Super Slave

First Appearance: Mystic Comics #5 (March 1941).
Golden Age Appearances: Mystic Comics #5.
Modern Appearances: None.
Years Active: 1941-?

Our story beings "amid the raging fury of a North Atlantic storm," where "a small fishing trawler is hurled by thundering waves toward a jagged, rock-bound coast."

Cappy and Jane, the two on the trawler, are thrown overboard by a big wave, and are separated by the undertow. Jane gets swallowed up by the surf, and Cappy is washed ashore. Cappy is bewailing his fate: "Jane...Jane....she's gone...swallowed up by the sea! I wish I had the strength to find her!" when his fist clenches on an "ancient, sea-worn bracelet." (It's got a yellow clasp and a red jewel on the face, but the bracelet is mostly obscured by Cappy's hand.)

"Instantly billows of green mist appear from an opening in the bracelet...and as it clears...a towering figure stands over the fisherman!" It's Super Slave. He looks to be about eight feet tall, although his size will change during the story. He's white, with blond hair (he's drawn as having a big, receding forehead, and curly blond hair forming a small heap on top of that; the net effect is to make his head look enormous). He's nude except for a pair of purple swimming trunks. (Actually, they're purple, but have a large blue waistband that partially covers Super Slave's stomach. And...uh...there's a symbol of an arrow, pointing down. The symbol is on the waistband, right at where Super Slave's bellybutton would be. The arrow is pointing down towards his naughty bits. It's an odd design, it really is.)

Of course, since Super Slave is essentially a genie, he offers his services to Cappy, who tells him to go find Jane. Super Slave wades into the ocean, becomes a "towering giant," parts the waters "with a swish of his powerful arms," and (now about 80 feet tall) finds Jane. He lays her next to the now-unconscious Cappy, and returns to his normal size. "All through that night, the mysterious figure stands watching over the fisherman and his daughter." (And we get a nice panel of Super Slave, in silhouette, looking down at Cappy and Jane, while in the background the clouds roll away and the crescent moon becomes visible.)

The next morning Jane (who is pretty in a sort of poor-man's- Barbara-Stanwyck way) wakes up to find Super Slave looming over her. Now, I don't know about you, but if I woke up from a sound sleep to find a tall, muscular blond man, wearing nothing but swim trunks--with an arrow pointing to his crotch--looming over me and looking down at me, I'd scream like hell. And that's what Jane does: "Oh-h-h-h Cappy! CAPPY!"

Cappy gets between Jane and the Super Slave and asks Super Slave what he is. Super Slave answers that he's (wait for it) their slave, and that Cappy "brought me to life from a rest of thousands of years when you scratched the bracelet next to you! Wear it...and by scratching it...I will appear and disappear as you wish!"

Cappy says, "Things like this happen only in fairy tales." But he tries it anyhow, and Super Slave disappears in a flash. Cappy and Jane are puzzled, but put it out of their minds and being walking along the beach, looking for civilization. They see smoke coming from "around the bend" (they're walking along the beach at the base of a long stretch of rocky cliffs--like some of the rougher spots of Massachusetts' North Shore and the Maine coast). They find a wooden shack, with smoke coming from the chimney.

Jane doesn't like it, but Cappy says, "Well...we weren't we can't be choosey (sic)!" (Cappy's statement doesn't actually make much sense, but he's probably still delirious from the shipwreck the night before, so he can be forgiven, I think.) They enter the cabin, but wouldn't you know it, it's occupied by a gang of thugs. They take Jane and Cappy outside the cabin and, guns at the ready, line them up against the side of the cliff, but Cappy scratches the bracelet, and Super Slave steps out of a cloud of green smoke.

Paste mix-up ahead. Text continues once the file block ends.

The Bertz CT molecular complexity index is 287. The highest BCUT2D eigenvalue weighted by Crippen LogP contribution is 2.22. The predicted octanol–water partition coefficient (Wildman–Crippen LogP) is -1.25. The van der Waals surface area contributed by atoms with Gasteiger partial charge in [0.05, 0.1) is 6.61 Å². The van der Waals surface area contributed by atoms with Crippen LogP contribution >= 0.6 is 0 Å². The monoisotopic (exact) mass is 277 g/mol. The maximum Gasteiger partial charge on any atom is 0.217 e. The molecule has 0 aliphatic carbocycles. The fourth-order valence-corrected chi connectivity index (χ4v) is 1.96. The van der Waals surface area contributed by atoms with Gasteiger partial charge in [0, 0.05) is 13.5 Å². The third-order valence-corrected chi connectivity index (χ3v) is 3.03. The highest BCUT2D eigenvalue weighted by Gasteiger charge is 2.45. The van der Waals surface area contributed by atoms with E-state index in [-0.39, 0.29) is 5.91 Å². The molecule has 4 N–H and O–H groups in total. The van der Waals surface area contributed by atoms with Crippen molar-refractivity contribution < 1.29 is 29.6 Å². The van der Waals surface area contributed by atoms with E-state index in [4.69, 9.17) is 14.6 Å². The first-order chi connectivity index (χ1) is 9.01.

The men shoot him (one using a Thompson submachine gun) to no effect. The Slave grabs one (who actually says "Blub...gulp!") and uses him as a club against the other thugs. But then one of the criminals grabs Jane and threatens to kill her unless Cappy gets rid of Super Slave. Cappy does so, and the thugs take Jane and Cappy back into the cabin, separating them, with Jane being right by the lead thug, and Cappy in another room.

Cappy feels miserable and ponders his situation. But then..."Oh - I accidentally rubbed the bracelet! The slave will appear and these thugs will kill Jane!"

Nothing seems to happen. Cappy wonders aloud about it, and the Slave, hanging on his shirt-front, catches his attention, saying "I haven't failed you...a change in my size seemed to fit the occasion!" (The Slave is now about six inches high.) Cappy, who obviously never read any of the adventures of Doll Man or Minimidget or Timely's own Microman or of the Silver Age Atom, says, "B-but you are of no use to me as you are now!"

Super Slave sets out to convince him he's wrong. The Slave leaps across the room, swings on a window shade (thus catching the attention of the thug in the next room), swings across the boards in the ceiling and makes his way into the next room. He then removes the bullets from the thugs' guns and throws them out the window.

The Slave then grows up to normal size, knocking over a table as he grows. The criminals draw their guns and try to shoot the Slave, but, of course, the guns aren't loaded, and they feel foolish. The Slave then wipes the floor with them.

The Slave asks Cappy, "Is there anything else you wish?" Cappy, who is obviously not very bright, says, "No! To think I have control of the most powerful man on Earth...right here in this bracelet...a super slave!" But Cappy doesn't actually tell the Slave to do any of the things you or I would have him do--have Bella Abzug fall in love with me, count how many holes it would take to fill the Albert Hall--that sort of thing. Cappy just stands there and wonders about it.